Free space optics no laughing matter
The first time I heard of the technology I have come to know as free space optics was at a networking conference during the summer of 1998.
The first time I heard of the technology I have come to know as free space optics was at a networking conference during the summer of 1998. At that time, I had been covering the cabling industry for about a year, and was at a point where every time I learned something new about networking, it became increasingly clear to me how much I didn't know.
I attended this conference, which was held locally, with two colleagues. Free space optics, by that or any other name, was not on the conference agenda. The topic came up as a question from an audience member after a presentation that covered an entirely different topic—I'm 99% sure the topic presented was Gigabit Ethernet, because in 1998, every networking conference topic was Gigabit Ethernet.
Anyway, a conference attendee asked the speaker about the prospects of a technology he called "air optics," describing it as sending optical signals through the air rather than over a cabled fiber. After about 15 seconds, it became obvious that the man who asked the question clearly was the person in the room who cared the most about the topic. His "question" turned into an impassioned dissertation (some might say a tirade) about the capabilities of this developing technology.
Much to my surprise, the speaker to whom this question was first asked was also versed in "air optics," evidenced by the fact that he pointed out one or two of its limitations. The questioner/advocate acknowledged these shortcomings, which included rain and birds.
That was all I needed to hear.
On the car ride home with my colleagues, we howled with laughter over the ridiculous assertion that any network user would employ "air optics," which would be deployed in outdoor environments like rooftops, yet would fail to deliver a signal if a bird flew in its path.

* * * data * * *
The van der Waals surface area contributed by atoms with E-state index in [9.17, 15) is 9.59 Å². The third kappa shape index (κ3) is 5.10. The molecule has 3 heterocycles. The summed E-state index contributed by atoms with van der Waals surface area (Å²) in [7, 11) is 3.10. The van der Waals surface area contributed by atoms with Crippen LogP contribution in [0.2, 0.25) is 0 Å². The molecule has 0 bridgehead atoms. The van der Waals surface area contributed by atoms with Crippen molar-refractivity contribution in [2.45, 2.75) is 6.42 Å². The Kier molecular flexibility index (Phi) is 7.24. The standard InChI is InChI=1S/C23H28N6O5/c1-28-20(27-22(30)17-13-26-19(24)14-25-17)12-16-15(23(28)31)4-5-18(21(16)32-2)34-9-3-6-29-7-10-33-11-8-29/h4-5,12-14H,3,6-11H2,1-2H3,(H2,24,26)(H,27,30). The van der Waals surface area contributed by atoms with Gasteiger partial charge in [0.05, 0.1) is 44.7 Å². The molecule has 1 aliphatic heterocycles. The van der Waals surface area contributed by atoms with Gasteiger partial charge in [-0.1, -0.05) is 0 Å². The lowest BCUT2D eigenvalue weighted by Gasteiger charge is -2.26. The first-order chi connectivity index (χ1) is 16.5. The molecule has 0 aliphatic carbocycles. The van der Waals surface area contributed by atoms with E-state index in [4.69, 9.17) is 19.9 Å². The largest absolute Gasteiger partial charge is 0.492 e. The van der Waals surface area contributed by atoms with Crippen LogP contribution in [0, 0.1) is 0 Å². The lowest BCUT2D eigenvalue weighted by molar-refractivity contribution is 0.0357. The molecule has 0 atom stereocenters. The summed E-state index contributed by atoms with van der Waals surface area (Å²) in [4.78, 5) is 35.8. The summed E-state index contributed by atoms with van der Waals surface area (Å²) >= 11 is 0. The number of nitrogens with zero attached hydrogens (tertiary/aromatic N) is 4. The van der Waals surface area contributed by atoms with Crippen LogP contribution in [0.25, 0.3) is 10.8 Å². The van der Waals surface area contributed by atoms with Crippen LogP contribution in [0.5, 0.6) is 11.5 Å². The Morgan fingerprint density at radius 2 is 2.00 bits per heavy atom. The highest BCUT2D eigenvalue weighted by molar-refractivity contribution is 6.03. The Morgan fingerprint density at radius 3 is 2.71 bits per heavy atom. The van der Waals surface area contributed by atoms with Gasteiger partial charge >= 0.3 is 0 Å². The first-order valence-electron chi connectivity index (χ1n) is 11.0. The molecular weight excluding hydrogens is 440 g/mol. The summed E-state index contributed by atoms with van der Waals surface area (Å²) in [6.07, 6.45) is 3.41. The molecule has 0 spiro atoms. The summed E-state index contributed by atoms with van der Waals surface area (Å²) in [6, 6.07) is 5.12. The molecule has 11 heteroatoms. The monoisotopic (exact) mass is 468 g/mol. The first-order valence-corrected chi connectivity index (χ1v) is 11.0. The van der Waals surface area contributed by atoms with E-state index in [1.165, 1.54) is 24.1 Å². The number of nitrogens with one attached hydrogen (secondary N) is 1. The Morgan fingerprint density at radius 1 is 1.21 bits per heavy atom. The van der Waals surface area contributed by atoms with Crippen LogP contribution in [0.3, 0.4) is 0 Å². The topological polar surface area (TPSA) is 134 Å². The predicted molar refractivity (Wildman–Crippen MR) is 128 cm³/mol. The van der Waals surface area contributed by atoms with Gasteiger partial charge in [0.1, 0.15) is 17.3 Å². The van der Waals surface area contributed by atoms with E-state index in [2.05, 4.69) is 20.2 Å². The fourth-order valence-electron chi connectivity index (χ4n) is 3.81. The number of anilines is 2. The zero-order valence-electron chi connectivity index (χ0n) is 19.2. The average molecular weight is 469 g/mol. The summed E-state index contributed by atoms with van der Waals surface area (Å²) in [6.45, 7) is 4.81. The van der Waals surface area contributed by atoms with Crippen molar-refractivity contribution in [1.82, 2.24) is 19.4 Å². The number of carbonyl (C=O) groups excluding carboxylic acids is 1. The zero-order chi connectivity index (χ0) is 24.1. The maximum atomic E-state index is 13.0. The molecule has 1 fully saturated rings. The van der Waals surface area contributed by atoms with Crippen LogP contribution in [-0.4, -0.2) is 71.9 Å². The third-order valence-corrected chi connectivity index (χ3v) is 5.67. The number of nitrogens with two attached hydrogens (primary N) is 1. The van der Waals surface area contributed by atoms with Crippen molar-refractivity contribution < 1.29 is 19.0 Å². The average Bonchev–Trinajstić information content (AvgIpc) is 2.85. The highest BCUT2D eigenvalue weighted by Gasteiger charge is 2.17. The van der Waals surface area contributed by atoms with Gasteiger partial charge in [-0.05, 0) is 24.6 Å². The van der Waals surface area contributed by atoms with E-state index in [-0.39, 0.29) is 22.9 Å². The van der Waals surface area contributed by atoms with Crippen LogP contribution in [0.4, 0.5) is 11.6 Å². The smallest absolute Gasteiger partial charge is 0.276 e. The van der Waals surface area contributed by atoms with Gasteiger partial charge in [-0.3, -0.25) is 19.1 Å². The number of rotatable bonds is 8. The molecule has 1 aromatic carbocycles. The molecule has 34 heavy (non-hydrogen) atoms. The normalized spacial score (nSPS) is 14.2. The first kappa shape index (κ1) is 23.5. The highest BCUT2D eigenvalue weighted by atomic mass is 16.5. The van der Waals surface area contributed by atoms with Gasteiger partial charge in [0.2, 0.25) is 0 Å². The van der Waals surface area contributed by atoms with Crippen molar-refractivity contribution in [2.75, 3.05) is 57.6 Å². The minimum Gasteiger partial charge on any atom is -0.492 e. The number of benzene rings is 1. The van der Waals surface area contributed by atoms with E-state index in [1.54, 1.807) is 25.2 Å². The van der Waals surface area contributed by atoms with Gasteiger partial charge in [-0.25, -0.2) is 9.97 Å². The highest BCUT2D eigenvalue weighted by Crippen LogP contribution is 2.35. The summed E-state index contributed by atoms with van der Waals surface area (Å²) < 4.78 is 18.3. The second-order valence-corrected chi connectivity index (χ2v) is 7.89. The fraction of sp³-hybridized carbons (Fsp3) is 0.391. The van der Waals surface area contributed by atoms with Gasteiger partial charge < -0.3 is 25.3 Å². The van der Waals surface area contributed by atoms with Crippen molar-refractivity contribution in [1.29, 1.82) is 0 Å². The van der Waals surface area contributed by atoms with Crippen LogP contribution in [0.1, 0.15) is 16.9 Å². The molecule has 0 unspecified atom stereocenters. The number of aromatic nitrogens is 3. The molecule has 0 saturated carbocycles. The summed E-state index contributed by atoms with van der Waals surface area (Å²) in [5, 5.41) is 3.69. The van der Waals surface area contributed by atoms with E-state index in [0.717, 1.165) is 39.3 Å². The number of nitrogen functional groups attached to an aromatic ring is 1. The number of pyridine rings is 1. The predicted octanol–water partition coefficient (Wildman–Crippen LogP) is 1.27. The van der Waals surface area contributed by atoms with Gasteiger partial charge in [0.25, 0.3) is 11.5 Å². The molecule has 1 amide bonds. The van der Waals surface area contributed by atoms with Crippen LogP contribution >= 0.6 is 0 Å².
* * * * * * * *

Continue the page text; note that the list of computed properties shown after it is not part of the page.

For the next few years, I never thought about "air optics." Well, at least not seriously. Because I interacted daily with the colleagues who also attended that conference in 1998, every once in a while, we would reminisce about the foolish man touting air optics. And each of our conversations ended with the same punchline: birds.
Fortunately, a great many people took the concept much more seriously than I did in those years. While I anxiously awaited the arrival of specifications for the 1000Base-T protocol and Category 5e cabling systems, research-and-development teams were working to make the promise of through-the-air optical-signal transmission a reality. Today, it is just that.
The commonly accepted name for the technology is free space optics. Although it is a wireless form of signal transmission, it differs greatly from the 802.11 series of standards from the IEEE. I won't get into detail here this month, for two reasons. First, there is not enough space on this page to fully explain any single aspect of it. And second, we will devote the necessary space to the topic next month in a full-length feature article.
You should know that while beginning my research on free space optics for next month's article, I could not resist asking about the effect of birds on signal transmission. And I found out that, yes, birds are indeed still a factor that should be accounted for. But that fact was put into context because once I bothered to find out about the applications, implications, and realistic positioning of this technology in the market, I found the concept to be more laudable than laughable.
So, wherever you are, O wise attendee of that networking conference back in 1998, I offer you my humble apologies for poking fun at your belief in "air optics." And for those of you who are sincerely interested in the possibilities of deploying such technology in today's networks, pick us up again next month for detailed coverage.